Director of the Institute for Health Policy at UT and mastermind behind CCD Houston, Dr. Stephen Linder, introduced the concept of “composite vulnerability” underpinning Houston’s program. The concept combines neighborhood factors, economic disadvantage, and biological risk to assess wholistic vulnerability to diabetes, pinpoint locations in greatest need, and identify interventions best tailored to meet residents where they are. To determine the vulnerability of neighborhoods, Dr. Linder’s group collected data on those with diabetes (location, demographics, etc.), then searched for these profiles among residents without diabetes to find at-risk neighborhoods. Three indicators were used to represent economic disadvantage: public assistance, financial hardship, and incomes <199% of the Federal poverty level. Finally, it was found that three self-reported risk factors could reliably distinguish 80% of the population with diabetes in Houston: high blood pressure, age >45 years, and BMI >26.9 kg/m2. With these data in hand, the vulnerable neighborhoods were stratified by economic disadvantage and biological risk into a two-by-two grid (see below): isolated skeptics, concerned seniors, financially pressured caregivers, and time pressured young adults. Interventions in Houston were then tailored to meet the specific needs of each group, rather than forcing blanket solutions on a diverse audience. For a deeper dive, we highly recommend the full research paper on Dr. Linder’s work.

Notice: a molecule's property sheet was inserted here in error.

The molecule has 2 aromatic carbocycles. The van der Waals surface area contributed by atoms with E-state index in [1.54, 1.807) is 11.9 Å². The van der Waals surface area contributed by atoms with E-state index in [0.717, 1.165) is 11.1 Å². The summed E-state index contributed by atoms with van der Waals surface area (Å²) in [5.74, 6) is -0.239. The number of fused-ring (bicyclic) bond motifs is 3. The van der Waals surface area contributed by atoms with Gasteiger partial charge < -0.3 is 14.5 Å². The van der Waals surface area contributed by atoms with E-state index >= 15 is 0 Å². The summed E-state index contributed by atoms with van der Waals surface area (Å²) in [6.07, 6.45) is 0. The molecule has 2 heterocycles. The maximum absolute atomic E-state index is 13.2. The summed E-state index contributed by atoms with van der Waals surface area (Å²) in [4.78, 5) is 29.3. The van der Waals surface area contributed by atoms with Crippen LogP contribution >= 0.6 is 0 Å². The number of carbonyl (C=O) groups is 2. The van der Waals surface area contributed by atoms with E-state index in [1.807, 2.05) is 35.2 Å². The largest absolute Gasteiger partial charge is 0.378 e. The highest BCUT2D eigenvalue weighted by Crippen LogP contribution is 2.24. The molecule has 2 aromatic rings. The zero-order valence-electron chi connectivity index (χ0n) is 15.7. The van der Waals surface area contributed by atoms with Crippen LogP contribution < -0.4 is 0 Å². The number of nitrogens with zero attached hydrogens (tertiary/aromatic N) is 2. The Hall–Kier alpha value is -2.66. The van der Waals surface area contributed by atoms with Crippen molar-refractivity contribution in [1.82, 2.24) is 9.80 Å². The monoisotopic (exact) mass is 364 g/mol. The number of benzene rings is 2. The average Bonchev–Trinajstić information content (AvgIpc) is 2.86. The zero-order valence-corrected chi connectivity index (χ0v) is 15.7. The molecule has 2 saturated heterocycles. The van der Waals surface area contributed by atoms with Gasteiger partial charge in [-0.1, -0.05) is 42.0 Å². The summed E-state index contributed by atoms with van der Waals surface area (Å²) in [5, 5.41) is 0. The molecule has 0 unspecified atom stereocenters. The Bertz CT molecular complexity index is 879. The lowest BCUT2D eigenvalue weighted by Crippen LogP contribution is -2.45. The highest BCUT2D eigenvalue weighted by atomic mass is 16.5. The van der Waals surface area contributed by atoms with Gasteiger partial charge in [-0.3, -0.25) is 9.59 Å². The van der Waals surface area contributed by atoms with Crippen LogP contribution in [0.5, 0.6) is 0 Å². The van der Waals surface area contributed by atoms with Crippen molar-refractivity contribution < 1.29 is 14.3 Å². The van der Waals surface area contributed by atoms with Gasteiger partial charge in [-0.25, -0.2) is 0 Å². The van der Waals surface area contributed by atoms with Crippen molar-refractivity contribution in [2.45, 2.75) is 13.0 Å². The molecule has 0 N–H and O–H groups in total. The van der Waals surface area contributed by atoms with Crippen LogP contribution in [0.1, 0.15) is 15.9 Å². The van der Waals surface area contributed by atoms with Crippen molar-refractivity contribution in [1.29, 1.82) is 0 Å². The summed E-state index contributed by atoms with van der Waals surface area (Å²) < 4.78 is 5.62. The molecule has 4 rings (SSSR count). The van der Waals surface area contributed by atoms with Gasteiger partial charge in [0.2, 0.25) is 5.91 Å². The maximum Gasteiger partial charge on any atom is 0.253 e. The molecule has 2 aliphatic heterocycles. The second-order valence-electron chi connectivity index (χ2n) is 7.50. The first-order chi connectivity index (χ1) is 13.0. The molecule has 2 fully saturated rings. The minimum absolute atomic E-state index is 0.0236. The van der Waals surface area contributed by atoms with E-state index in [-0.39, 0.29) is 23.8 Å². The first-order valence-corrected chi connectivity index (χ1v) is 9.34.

2. #LanguageMatters: Why the Language Movement is About Changing Mindsets, Not Policing Words